Showing posts from October, 2013

Madame Butterfly at the White Rock, WI outing, Animal Writes

Last year we went to Opera South-East's Nabucco, and enjoyed it immensely. It was gripping, well produced, and well sung, so we had high hopes of this production of Madam Butterfly.
     We started the evening by trying the pre-theatre meal at the White Rock Theatre cafe. It was perfectly OK, and the service was excellent, but the menu was slightly crazy, perhaps designed to appeal to the larger Hastingas appetite. It offered the opportunity to 'Dine for £10 per head', and the offer included a main course and a side order. Mains were things like scampi and chips, sausage and mash, burger and chips. Sides were....wait for it, chips and mash. There was also the option of garlic bread, which we asked for as a starter, but were told that there would be 'no time'.....even though we'd sat down at 6pm.    Anyway, the food came on little wooden boards and was just fine - we'd have it again.
     We had seats in the second row of the circle. I like the White Rock, b…

Winchelsea walk, wet in Rye and the Jerwood's latest exhibitions

Let's start with a nice autumn outing - the weather has been all over the place. Friday was fabulous, and we went for a lovely walk round Winchelsea.  Started off with coffee and homemade Battenberg cake at the Farm Kitchen, sitting outside in the sun.
     A couple of weeks ago I went on a walk with the WI, so I revisited some of it again, just for a short
     We went down the little lane through the Land Gate, past a field of very Pre-Raphaelite looking sheep. Found loads of beautiful big shiny conkers which Philosopher picked up. It is a pity there is no way of keeping them at their fresh and shiny best - they soon go dull and shrivelled. That goes for all of us, I guess.

     Then down to the Royal Military Canal. With the WI, we struck across the level to the sea wall, but Philosopher and I strolled round to Winchelsea along the canal. There were fantastic cloudscapes, loads of swans, huge dragonflies, sighing reeds, and millions of blackberries if I had brought any…

NIght Riviera to Penzance....our anniversary

27 years we've been married.....we always like an anniversary treat. Last year it was Sorrento.
     We set off from Hastings last Wednesday. When we arrived in London we visited the Laura Knight exhibition at the National Portrait Gallery to get us into the mood for Cornwall. She painted many pictures of
the areas we visit. A few years ago we stayed in a damp studio she had supposedly used in Sennen Cove
     Next, the theatre: 'One Man, Two Guvnors' at the Theatre Royal, Haymarket.  We went out of curiosity as much as anything - it has been running so long with a reputation of being so totally, knicker-wettingly  hilarious that we didn't want to miss out..... 'The evening generates the kind of uproarious laughter of which our theatre has lately been starved', wrote Michael Billington.....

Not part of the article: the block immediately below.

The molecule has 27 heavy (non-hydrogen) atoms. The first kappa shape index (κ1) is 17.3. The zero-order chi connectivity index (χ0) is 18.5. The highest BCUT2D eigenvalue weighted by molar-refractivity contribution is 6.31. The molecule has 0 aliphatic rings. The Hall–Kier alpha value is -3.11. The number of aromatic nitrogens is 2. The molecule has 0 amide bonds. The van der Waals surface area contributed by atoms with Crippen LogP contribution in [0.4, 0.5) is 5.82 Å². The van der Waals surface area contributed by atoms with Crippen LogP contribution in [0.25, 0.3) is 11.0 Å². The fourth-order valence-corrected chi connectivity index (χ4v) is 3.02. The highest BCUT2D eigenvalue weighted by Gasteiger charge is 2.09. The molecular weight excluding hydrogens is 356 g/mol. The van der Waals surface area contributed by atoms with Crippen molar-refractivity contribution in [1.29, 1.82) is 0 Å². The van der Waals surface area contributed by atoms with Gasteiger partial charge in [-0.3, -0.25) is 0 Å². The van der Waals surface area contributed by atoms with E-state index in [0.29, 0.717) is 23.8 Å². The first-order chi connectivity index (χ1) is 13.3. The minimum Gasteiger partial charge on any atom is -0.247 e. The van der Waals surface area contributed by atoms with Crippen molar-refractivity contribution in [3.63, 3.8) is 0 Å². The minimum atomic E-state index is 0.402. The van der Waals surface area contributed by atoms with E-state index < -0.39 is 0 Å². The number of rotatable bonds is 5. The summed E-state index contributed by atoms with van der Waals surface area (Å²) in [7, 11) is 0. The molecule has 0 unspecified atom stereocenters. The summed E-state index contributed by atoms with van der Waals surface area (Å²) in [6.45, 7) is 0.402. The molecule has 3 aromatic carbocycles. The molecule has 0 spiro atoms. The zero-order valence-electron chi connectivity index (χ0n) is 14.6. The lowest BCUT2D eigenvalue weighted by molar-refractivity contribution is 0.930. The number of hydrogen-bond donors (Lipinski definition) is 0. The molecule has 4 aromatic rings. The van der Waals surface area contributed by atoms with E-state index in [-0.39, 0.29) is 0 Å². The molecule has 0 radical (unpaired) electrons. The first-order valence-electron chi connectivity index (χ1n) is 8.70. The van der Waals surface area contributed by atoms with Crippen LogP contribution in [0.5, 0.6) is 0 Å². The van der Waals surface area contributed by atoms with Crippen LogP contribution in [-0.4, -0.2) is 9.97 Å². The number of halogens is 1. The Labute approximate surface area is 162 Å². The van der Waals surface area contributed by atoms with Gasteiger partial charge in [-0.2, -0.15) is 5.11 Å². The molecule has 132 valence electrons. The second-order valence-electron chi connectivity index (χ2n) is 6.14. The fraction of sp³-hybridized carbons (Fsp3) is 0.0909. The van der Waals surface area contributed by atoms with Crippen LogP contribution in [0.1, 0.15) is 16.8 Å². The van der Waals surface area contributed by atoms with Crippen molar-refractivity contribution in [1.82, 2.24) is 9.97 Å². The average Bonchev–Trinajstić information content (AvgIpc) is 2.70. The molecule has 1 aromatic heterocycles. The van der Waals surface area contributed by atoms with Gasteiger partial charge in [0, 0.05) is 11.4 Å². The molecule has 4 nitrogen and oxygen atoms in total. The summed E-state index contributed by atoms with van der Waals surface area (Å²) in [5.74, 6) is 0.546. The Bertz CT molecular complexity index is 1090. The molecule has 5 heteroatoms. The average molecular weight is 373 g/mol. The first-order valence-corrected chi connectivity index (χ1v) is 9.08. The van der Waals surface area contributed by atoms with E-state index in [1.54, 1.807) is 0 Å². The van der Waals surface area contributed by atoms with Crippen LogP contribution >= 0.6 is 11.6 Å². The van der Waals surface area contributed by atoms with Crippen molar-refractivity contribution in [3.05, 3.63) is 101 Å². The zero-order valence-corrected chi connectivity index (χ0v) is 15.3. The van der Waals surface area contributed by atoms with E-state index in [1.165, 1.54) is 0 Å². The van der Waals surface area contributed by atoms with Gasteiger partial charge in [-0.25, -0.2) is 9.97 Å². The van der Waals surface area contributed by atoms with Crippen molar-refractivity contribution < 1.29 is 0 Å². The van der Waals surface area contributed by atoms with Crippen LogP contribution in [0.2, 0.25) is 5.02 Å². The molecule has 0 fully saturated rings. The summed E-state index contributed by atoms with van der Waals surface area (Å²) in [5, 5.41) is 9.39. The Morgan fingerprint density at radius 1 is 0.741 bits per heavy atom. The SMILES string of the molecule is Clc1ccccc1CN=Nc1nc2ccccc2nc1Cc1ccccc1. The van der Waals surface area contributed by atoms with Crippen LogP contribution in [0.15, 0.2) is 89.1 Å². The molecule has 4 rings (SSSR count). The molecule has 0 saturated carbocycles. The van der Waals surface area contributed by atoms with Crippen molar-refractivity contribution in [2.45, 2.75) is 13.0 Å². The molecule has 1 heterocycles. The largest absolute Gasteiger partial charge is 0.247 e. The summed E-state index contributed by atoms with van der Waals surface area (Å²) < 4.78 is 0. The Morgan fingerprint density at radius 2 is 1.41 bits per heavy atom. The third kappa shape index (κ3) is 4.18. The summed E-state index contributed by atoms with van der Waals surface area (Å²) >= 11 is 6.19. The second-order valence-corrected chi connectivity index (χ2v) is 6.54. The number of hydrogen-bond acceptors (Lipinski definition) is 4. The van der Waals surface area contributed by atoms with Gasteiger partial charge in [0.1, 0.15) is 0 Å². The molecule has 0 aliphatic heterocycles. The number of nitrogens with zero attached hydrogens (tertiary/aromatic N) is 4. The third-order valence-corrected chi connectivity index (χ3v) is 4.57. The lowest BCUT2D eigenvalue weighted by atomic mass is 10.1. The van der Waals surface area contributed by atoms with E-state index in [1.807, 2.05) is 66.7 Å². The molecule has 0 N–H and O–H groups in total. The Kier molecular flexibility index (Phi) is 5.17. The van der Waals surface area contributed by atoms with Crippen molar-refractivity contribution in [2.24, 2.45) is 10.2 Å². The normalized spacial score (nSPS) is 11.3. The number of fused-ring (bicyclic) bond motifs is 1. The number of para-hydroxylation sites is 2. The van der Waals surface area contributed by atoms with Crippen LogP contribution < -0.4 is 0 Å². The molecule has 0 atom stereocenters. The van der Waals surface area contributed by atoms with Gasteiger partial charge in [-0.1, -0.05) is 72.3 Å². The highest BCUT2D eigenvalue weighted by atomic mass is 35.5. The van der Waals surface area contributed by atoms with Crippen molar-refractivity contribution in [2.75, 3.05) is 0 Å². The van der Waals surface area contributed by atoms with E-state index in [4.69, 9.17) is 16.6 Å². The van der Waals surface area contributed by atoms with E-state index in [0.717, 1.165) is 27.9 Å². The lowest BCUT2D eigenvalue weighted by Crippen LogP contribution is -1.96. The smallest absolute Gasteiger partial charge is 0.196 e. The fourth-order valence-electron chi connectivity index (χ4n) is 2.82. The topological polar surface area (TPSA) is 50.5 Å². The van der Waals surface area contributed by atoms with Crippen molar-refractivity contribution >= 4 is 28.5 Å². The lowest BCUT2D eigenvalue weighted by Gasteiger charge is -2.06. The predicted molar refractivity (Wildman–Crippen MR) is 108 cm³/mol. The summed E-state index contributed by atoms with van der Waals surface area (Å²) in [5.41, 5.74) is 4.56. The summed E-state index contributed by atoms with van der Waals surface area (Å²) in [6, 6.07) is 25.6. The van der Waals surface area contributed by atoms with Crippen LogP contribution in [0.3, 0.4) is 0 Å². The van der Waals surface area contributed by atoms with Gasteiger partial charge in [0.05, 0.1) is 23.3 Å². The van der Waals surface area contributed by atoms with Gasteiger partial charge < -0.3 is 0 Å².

Well, my knickers stayed totally dry, and so did Philosopher's. We both found it mildly entertaining but decidedly unfunny, wooden and laboured. Some of the actors…

Romantic Rye Harbour, stunning October weather

Just a quick round-up -we are off on our travels again any minute, to Cornwall, for our wedding anniversary. Will write more about that on our return.
     On Saturday we went down to Rye Harbour - to walk, and to take a couple of photographs to Morgan and Peter who keep the Avocet Gallery and Tearoom - one of our favourite places. The cakes there have to be the best ever, anywhere, and they always have lovely things to look at. I see they got a write-up in Coast magazine this month - well-deserved.
     The walk was very special, because by chance, we had arrived at the highest point of one of those extra-high tides - a spring tide? The landscape was transformed, and instead of progressing along a river, the boats on their way up and down the harbour channel to the sea looked as though they were sailing over a lake. When we reached the sea, Camber Sands had vanished - just a narrow strip by the dunes was left.
     To make things even more romantic, there was a sailing boat race, and t…

Coastal Currents studio visits

Last weekend we went down to view some of the Open Studios for Coastal Currents.
     We were surprised how few there were this time - last year there were loads of beach huts up by Bulverhythe, for example.

     We didn't ask anyone why this was. I think last year I commented that the festival seemed to be getting a bit up itself - I don't know enough this year, because we missed a good deal of what was going on due to holiday. Some of it looks plain weird, like these performance people - look at this...

     Anyway, first thing we went to pay our annual visit to the Hazelwood and Dent fly-press, which we gave to metal sculptor Leigh Dyer when we moved down here. See earlier blog on Battleaxe's Brummie heritage.
     The press lives at the Incurva Studios in the Old Town, which were open for Coastal Currents, and is getting ready for its next job, stamping out bits of copper for jewellery.  That, of course, is what it was made for in the first place, which is nice.

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